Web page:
Chipmunks in the South Lake Tahoe area have tested positive for plague. Currently, vector control treatments are being administered to the infected rodents. Taylor Creek Visitor Center, Kiva Beach, and their sanctioned parking areas are closed through Friday.
Who had plague chipmunks for August?
Luckily, the positive tests that were found in chipmunks did not have human exposure. These cases are not unknown in the California area, and there are usually scattered cases of plague in animals. Officials say that people who come across dead animals in the area (or anywhere for that matter) should avoid them when possible. The same goes for your pets as the plague can be transferred by fleas living on the corpses.
El Dorado County Public Health states that plague is naturally present in many parts of California, including higher elevations. Last year Public Health Officer Dr. Nancy Williams said in a press release that it’s important to take precautions against these things when outdoors.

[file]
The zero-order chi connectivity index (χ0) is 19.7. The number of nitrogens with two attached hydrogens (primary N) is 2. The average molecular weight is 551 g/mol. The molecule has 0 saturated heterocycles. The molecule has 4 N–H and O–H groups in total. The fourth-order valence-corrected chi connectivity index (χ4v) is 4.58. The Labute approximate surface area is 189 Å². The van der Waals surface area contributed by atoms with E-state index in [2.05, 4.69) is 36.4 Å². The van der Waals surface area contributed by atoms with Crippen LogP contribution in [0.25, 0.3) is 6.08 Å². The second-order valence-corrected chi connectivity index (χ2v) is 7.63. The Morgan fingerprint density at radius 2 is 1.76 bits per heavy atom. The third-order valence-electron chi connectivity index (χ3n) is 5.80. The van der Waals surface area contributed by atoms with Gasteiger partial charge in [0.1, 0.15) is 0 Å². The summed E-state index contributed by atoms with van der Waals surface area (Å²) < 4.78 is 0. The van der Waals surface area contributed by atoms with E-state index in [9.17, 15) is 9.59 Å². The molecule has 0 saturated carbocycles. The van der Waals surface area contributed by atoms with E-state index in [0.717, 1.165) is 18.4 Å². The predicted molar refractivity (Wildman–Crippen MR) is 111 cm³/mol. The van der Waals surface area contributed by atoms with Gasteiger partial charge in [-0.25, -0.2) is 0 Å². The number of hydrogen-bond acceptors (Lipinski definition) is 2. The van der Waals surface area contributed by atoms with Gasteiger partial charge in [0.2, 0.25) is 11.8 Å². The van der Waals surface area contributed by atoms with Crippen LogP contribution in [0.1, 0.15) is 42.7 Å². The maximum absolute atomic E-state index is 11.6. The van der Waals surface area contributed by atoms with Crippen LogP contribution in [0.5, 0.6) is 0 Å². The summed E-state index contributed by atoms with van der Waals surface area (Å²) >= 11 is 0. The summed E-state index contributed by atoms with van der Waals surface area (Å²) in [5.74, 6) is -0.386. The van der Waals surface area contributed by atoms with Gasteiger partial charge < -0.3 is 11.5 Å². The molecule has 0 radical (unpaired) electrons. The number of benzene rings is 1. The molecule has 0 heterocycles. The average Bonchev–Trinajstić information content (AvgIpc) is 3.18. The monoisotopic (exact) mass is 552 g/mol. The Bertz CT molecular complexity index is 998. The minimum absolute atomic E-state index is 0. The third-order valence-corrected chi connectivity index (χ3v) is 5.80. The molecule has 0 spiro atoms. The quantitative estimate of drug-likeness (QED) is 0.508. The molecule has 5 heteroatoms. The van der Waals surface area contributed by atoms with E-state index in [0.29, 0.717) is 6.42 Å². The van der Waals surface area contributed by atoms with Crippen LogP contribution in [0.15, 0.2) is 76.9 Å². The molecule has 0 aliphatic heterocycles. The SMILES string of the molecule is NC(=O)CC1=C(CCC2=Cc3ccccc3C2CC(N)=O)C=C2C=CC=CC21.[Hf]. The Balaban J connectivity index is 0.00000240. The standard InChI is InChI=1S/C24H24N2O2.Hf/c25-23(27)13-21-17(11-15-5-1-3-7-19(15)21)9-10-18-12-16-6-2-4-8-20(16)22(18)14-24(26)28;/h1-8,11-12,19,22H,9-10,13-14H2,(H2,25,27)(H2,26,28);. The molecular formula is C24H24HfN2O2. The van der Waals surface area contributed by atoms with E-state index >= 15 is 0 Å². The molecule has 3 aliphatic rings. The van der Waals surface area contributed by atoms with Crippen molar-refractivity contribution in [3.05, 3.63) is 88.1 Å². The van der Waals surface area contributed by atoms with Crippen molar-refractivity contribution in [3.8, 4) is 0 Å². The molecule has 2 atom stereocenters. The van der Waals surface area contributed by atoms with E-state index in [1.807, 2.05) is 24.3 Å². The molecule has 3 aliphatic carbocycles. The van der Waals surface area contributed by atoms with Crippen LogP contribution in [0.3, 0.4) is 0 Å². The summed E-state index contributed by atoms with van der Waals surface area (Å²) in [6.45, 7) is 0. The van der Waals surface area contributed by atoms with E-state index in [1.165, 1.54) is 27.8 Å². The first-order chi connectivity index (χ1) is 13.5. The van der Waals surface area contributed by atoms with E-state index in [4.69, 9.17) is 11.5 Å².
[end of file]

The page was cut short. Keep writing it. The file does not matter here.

“It’s important that individuals take precautions for themselves and their pets when outdoors, especially while walking, hiking or camping in areas where wild rodents are present. Human cases of plague are extremely rare but can be very serious.”
Last year was the first case of the plague in a human in five years and to make sure that no one contracts it this year they’ve closed the areas off to tourists. They expect to have things opened back up by Saturday August, 7th.
Plague is a bacterial disease with symptoms can show up as far as two weeks after contracting it. Signs of plague include fever, nausea, weakness and swollen lymph nodes. If caught early it can be treated with antibiotics.